PRACTICAL MALWARE ANALYSIS: MALWARE BEHAVIOR(LAB 11-01)

Tools Used

  1. IDA Pro
  2. Proc Mon
  3. Cerbero Profiler

Sample:

  1. Lab11-01.exe SHA256: 57d8d248a8741176348b5d12dcf29f34c8f48ede0ca13c30d12e5ba0384056d7
  2. msgina32.dll SHA256: f8a4f61bccd5bab1cad0ab9e57f6f3092a8bd4dd0adfcd4853e89ba96afc93f9

VirusTotal:

  • Detection Rate: 36/56(1) & 34/56(2)
  • Analyzed on 2016-03-10
  • Compilation Date: 2011-11-06 18:55:06(1) & 2008-06-16 03:25:54(2)
  • View report here(1) & here(2)

Lab 11-1
Analyze the malware found in Lab11-01.exe.
Questions
1. What does the malware drop to disk?

resource.PNG
Figure 1. Binary resource in Lab11-01.exe’s TGAD

There is a binary in the resource section of Lab11-01.exe.

procmon
Figure 2. msgina32.dll dropped

From Proc Mon we can observe that msgina32.dll and software.LOG are dropped on the machine.

2. How does the malware achieve persistence?

In figure 2, the malware adds “HKLM\SOFTWARE\Microsoft\Windows NT\CurrentVersion\Winlogon\GinaDLL” into the registry.

According to MSDNWinlogon, the GINA, and network providers are the parts of the interactive logon model. The interactive logon procedure is normally controlled by Winlogon, MSGina.dll, and network providers. To change the interactive logon procedure, MSGina.dll can be replaced with a customized GINA DLL. Winlogon will trigger the use of the malicious dll and that is how the malware achieve persistency.

It is also mentioned in this MSDN documentaion that a GINA DLL must export the following functions.

Function Description
WlxActivateUserShell Activates the user shell program.
WlxDisplayLockedNotice Allows the GINA to display information about the lock, such as who locked the workstation and when it was locked.
WlxDisplaySASNotice Winlogon calls this function when no user is logged on.
WlxDisplayStatusMessage Winlogon calls this function when the GINA DLL should display a message.
WlxGetConsoleSwitchCredentials Winlogon calls this function to read the currently logged on user’s credentials to transparently transfer them to a target session.
WlxGetStatusMessage Winlogon calls this function to get the status message being displayed by the GINA DLL.
WlxInitialize Winlogon calls this function once for each window station present on the computer. Currently, the operating system supports one window station per workstation.
WlxIsLockOk Winlogon calls this function before attempting to lock the workstation.
WlxIsLogoffOk Winlogon calls this function when the user initiates a logoff operation.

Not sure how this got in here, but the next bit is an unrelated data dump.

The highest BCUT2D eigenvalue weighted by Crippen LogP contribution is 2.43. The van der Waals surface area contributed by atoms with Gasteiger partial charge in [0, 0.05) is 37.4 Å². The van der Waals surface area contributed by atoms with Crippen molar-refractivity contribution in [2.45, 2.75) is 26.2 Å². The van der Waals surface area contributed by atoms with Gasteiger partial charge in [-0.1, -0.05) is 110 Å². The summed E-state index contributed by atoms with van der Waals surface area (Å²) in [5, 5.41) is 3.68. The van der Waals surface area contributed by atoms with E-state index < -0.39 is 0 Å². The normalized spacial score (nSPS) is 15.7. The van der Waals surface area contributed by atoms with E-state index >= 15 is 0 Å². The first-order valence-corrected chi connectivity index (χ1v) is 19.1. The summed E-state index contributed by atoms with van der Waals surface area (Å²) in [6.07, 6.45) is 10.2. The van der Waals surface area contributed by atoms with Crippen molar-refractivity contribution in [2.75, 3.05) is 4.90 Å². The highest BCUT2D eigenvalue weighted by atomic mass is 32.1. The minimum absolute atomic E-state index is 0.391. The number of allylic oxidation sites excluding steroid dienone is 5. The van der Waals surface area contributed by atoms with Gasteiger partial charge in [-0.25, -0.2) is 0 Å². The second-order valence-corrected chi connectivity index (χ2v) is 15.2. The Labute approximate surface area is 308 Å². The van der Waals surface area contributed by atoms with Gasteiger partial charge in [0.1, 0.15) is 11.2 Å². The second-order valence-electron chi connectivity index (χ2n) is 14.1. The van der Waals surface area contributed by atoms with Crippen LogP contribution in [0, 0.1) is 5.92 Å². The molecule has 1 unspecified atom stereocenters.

WlxLoggedOnSAS Winlogon calls this function when it receives a secure attention sequence (SAS) event while the user is logged on and the workstation is not locked.
WlxLoggedOutSAS Winlogon calls this function when it receives a secure attention sequence (SAS) event while no user is logged on.
WlxLogoff Winlogon calls this function to notify the GINA of a logoff operation on this workstation, allowing the GINA to perform any logoff operations that may be required.
WlxNegotiate The WlxNegotiate function must be implemented by a replacement GINA DLL. This is the first call made by Winlogon to the GINA DLL. WlxNegotiate allows the GINA to verify that it supports the installed version of Winlogon.
WlxNetworkProviderLoad Winlogon calls this function to collect valid authentication and identification information.
WlxRemoveStatusMessage Winlogon calls this function to tell the GINA DLL to stop displaying the status message.
WlxScreenSaverNotify Winlogon calls this function immediately before a screen saver is activated, allowing the GINA to interact with the screen saver program.
WlxShutdown Winlogon calls this function just before shutting down, allowing the GINA to perform any shutdown tasks, such as ejecting a smart card from a reader.
WlxStartApplication Winlogon calls this function when the system needs an application to be started in the context of the user.
WlxWkstaLockedSAS Winlogon calls this function when it receives a secure attention sequence (SAS) and the workstation is locked.

 

3. How does the malware steal user credentials?

Looking at the dropped dll’s export, it seems like it is a custom dll to hook to the winlogon process.

wlximports
Figure 3. WlxLoggedOutSAS

After checking through the exports function, only 1 function (WlxLoggedOutSAS) behaves suspiciously. The rest simply pass the inputs to the original function address.

wlxLoggedOut
Figure 4. Intercepting WlxLoggedOutSAS

The above figure is pretty straight forward, the inputs are passed to the original WlxLoggedOutSAS function and a copy of the inputs are passed to a function to write to a file.

4. What does the malware do with stolen credentials?

WriteToFile
Figure 5. Write to file

The above figure shows the malicious dll writing the stolen values into c:\windows\system32\msutil32.sys file.

5. How can you use this malware to get user credentials from your test
environment?

By rebooting the machine or by logging off and re-login again. c:\windows\system32\msutil32.sys will contains the password used to login to the windows.

captured
Figure 6. Captured Password
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PRACTICAL MALWARE ANALYSIS: MALWARE BEHAVIOR(LAB 11-01)

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